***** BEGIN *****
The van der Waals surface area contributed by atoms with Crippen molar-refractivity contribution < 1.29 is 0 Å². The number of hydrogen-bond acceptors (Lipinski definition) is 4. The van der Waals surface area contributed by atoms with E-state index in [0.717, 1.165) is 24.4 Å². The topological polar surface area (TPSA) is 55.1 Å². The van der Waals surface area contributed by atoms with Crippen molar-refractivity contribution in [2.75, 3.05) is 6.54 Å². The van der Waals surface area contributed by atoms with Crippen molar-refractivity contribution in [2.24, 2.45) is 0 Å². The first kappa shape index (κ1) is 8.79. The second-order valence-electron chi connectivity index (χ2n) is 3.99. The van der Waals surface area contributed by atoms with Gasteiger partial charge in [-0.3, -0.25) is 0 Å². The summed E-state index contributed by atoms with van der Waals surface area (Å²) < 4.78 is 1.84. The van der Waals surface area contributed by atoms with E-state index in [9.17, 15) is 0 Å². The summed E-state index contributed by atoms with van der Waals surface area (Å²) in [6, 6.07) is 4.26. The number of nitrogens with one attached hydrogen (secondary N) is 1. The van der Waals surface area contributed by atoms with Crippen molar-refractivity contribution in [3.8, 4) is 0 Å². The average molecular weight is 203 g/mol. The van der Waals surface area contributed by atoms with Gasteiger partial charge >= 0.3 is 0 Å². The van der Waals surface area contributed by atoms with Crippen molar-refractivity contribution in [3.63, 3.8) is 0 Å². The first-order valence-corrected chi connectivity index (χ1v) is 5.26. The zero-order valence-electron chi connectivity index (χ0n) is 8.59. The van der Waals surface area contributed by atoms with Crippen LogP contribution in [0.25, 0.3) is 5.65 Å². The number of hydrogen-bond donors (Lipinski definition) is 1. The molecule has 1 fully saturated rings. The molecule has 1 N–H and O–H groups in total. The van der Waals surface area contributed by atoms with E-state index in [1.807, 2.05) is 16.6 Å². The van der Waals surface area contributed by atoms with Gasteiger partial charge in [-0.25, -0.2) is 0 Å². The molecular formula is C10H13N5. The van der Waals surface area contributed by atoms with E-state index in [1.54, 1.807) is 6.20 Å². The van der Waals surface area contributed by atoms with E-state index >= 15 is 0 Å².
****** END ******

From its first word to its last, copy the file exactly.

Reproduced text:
The van der Waals surface area contributed by atoms with Crippen molar-refractivity contribution < 1.29 is 0 Å². The number of hydrogen-bond acceptors (Lipinski definition) is 4. The van der Waals surface area contributed by atoms with E-state index in [0.717, 1.165) is 24.4 Å². The topological polar surface area (TPSA) is 55.1 Å². The van der Waals surface area contributed by atoms with Crippen molar-refractivity contribution in [2.75, 3.05) is 6.54 Å². The van der Waals surface area contributed by atoms with Crippen molar-refractivity contribution in [2.24, 2.45) is 0 Å². The first kappa shape index (κ1) is 8.79. The second-order valence-electron chi connectivity index (χ2n) is 3.99. The van der Waals surface area contributed by atoms with Gasteiger partial charge in [-0.3, -0.25) is 0 Å². The summed E-state index contributed by atoms with van der Waals surface area (Å²) < 4.78 is 1.84. The van der Waals surface area contributed by atoms with E-state index in [9.17, 15) is 0 Å². The summed E-state index contributed by atoms with van der Waals surface area (Å²) in [6, 6.07) is 4.26. The number of nitrogens with one attached hydrogen (secondary N) is 1. The van der Waals surface area contributed by atoms with Crippen molar-refractivity contribution in [3.8, 4) is 0 Å². The average molecular weight is 203 g/mol. The van der Waals surface area contributed by atoms with Gasteiger partial charge >= 0.3 is 0 Å². The van der Waals surface area contributed by atoms with Crippen molar-refractivity contribution in [3.63, 3.8) is 0 Å². The first-order valence-corrected chi connectivity index (χ1v) is 5.26. The zero-order valence-electron chi connectivity index (χ0n) is 8.59. The van der Waals surface area contributed by atoms with Crippen LogP contribution in [0.25, 0.3) is 5.65 Å². The number of hydrogen-bond donors (Lipinski definition) is 1. The molecule has 1 fully saturated rings. The molecule has 1 N–H and O–H groups in total. The van der Waals surface area contributed by atoms with E-state index in [1.807, 2.05) is 16.6 Å². The van der Waals surface area contributed by atoms with Gasteiger partial charge in [-0.25, -0.2) is 0 Å². The molecular formula is C10H13N5. The van der Waals surface area contributed by atoms with E-state index in [1.54, 1.807) is 6.20 Å². The van der Waals surface area contributed by atoms with E-state index >= 15 is 0 Å².